Moon gives his blessing to pro-democracy film

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Moon gives his blessing to pro-democracy film


President Moon Jae-in, fifth from right, with his wife Kim Jung-sook, fourth from right, after a screening of “1987: When the Day Comes,” a historical film about the pro-democracy movement in which he was a participant, at the CGV Yongsan theater in central Seoul on Sunday. Moon had lunch with key cultural figures, including actress Kim Gyu-ri, fifth from left, who were targeted through a “cultural blacklist” for being critical of the administration of his predecessor, President Park Geun-hye. [YONHAP]

President Moon Jae-in on Sunday watched a popular historical film about a pro-democracy movement in which he himself played a leading role as a human rights lawyer.

The movie, “1987: When the Day Comes,” depicts the landmark year when Korea’s struggle for democracy led to the death of a university student at the hands of military police and mass protests in June that year calling for an end to the military-backed government.

Chun Doo Hwan, a general who ran the country with an iron fist, bowed to protesters and agreed to a constitutional revision that included direct presidential elections.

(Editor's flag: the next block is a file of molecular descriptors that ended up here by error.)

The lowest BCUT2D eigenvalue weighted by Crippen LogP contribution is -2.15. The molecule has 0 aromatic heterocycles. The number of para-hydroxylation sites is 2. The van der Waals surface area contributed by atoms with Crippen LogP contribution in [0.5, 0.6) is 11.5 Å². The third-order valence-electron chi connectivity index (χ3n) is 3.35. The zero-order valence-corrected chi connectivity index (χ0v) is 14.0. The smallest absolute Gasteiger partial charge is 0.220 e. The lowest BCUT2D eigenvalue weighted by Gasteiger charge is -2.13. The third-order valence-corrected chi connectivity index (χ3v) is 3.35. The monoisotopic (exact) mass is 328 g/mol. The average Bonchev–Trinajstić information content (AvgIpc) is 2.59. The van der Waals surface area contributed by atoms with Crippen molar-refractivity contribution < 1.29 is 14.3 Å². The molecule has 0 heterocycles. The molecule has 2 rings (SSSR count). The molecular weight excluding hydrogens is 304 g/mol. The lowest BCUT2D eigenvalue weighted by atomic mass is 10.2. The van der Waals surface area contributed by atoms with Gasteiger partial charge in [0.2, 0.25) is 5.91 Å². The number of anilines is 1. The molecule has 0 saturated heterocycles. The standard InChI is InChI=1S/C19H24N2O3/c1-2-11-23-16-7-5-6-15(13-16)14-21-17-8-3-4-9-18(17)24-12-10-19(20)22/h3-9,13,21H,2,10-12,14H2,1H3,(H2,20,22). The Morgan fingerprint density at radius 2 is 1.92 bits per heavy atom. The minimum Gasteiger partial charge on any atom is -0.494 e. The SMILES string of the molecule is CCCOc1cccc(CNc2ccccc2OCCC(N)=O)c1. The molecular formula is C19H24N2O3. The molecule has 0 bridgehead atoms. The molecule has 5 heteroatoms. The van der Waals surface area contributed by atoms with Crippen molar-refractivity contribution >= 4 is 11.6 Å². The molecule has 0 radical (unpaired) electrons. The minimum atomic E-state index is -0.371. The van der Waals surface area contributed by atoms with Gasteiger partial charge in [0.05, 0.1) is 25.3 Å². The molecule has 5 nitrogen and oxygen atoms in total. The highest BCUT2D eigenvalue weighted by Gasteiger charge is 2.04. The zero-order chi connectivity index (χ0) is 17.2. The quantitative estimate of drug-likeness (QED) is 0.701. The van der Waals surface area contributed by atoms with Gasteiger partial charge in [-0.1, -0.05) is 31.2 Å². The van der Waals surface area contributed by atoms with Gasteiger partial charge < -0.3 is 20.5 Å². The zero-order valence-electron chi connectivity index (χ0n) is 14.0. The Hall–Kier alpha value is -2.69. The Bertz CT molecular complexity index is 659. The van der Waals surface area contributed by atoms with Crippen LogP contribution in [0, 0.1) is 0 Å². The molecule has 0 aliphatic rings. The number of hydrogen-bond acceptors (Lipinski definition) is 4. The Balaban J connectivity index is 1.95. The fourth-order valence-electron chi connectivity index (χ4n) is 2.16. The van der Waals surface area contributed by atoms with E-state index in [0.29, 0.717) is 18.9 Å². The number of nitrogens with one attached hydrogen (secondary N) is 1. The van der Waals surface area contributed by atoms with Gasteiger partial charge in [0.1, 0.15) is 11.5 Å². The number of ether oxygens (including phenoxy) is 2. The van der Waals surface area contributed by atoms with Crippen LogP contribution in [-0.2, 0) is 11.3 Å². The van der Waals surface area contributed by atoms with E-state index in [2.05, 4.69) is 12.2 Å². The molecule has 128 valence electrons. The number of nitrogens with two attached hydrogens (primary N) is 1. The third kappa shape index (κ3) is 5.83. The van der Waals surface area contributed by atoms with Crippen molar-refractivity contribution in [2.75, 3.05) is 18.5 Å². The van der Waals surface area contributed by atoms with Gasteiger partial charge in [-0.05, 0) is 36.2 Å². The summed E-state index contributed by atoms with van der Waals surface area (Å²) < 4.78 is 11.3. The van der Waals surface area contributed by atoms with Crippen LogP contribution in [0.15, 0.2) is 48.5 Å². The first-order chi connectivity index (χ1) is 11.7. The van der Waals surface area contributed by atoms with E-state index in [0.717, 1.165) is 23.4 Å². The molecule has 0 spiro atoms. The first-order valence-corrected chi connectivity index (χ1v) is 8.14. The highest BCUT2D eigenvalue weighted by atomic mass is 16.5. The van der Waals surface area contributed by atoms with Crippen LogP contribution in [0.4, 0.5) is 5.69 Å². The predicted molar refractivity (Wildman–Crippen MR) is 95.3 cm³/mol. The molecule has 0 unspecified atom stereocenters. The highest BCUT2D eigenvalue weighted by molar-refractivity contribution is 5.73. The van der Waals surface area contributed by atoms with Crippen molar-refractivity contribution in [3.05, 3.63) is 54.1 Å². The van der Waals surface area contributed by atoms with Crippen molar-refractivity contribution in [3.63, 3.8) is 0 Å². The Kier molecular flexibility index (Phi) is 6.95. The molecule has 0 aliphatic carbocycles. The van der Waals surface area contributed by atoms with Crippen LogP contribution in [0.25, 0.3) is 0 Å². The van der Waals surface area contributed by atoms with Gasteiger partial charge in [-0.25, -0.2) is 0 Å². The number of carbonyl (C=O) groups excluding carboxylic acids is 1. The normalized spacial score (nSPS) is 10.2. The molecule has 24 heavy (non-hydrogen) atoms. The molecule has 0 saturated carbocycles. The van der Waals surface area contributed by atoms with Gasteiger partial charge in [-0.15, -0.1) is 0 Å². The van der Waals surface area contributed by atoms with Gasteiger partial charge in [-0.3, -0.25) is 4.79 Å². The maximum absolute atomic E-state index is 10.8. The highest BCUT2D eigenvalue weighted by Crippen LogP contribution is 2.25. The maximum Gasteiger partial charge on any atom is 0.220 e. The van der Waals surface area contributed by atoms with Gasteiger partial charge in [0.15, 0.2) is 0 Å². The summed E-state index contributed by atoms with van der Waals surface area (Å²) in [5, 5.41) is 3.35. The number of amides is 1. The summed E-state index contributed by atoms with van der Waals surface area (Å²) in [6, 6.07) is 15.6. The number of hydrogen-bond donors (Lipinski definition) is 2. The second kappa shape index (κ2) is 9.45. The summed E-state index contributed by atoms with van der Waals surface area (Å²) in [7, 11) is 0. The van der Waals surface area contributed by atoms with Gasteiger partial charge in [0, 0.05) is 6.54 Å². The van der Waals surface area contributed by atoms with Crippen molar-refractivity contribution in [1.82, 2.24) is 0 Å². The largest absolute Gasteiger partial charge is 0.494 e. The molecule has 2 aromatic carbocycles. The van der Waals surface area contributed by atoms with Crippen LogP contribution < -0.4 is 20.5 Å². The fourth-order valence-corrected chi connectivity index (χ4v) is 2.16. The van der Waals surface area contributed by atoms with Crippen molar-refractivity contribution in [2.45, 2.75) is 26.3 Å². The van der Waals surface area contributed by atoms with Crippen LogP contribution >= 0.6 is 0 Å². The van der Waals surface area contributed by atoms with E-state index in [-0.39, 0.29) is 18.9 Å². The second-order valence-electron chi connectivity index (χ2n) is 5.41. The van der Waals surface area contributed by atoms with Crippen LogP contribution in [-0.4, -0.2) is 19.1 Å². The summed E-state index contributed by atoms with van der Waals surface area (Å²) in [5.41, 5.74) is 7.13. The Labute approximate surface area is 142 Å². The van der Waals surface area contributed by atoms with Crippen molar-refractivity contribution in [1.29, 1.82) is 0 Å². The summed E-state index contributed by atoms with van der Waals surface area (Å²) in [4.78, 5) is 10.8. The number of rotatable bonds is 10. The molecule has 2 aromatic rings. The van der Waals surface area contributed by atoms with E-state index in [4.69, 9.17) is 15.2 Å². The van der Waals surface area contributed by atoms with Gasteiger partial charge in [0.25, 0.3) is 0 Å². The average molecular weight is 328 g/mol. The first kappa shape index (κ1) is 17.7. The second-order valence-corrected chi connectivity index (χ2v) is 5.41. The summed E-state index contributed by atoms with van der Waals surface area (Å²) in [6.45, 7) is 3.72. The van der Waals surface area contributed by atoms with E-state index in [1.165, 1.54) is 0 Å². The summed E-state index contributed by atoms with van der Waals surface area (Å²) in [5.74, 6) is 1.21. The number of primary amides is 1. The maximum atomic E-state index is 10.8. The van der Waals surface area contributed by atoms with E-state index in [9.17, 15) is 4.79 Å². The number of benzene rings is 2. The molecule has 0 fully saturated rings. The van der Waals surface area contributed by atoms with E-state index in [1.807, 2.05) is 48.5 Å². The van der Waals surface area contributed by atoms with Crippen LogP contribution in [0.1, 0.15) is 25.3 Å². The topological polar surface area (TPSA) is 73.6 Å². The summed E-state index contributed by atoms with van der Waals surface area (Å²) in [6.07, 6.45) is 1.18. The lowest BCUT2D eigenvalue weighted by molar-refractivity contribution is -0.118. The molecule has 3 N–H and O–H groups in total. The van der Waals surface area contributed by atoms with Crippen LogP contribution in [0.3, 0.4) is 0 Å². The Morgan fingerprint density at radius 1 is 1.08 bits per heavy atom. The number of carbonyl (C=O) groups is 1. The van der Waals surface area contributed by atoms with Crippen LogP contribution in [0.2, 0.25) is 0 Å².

After watching the film, considered significant because the politics of 1987 still separate the country’s left and right today, Moon said the movie showed that though the world cannot change suddenly, it can if citizens work together.

“During the June struggle, what plagued democracy fighters most was the question of whether the world would change,” Moon said, “and now there are some who raise the question of whether there will be any difference after a change of government. I believe this movie is the answer to that question.

“The movie,” he added, “shows when we muster up our power, when Yeon-hee participates [in protests], the world will change,” referring to a female protagonist in the film.

Moon also heaped praise on the movie, raising expectations that the number of viewers will reach the industry benchmark of 10 million.

“I cried all throughout the movie and was touched by it,” he said.

For Moon, the movie was a reminder of his grueling fight in the ’70s against dictator Park Chung Hee, who ran the country for 18 years before Chun. Moon was jailed in 1975 for joining a pro-democracy campaign.

Moon also led the June 1987 uprising in the southern city of Busan with the late President Roh Moo-hyun when they were human rights lawyers.

The movie premiered on Dec. 27 and had attracted more than 3.66 million viewers as of Saturday.

Moon later had a luncheon with local artists that the former Park Geun-hye administration allegedly blacklisted for being critical of her conservative government.

“When I heard of the blacklisting and met with those who suffered disadvantages, I always felt a sense of guilt,” he said.

The liberal president pointed out that many of the victims were those who supported him during the 2012 presidential race in which Park bested him.

“I once again extend my words of solace to those who suffered from the blacklist,” he said.

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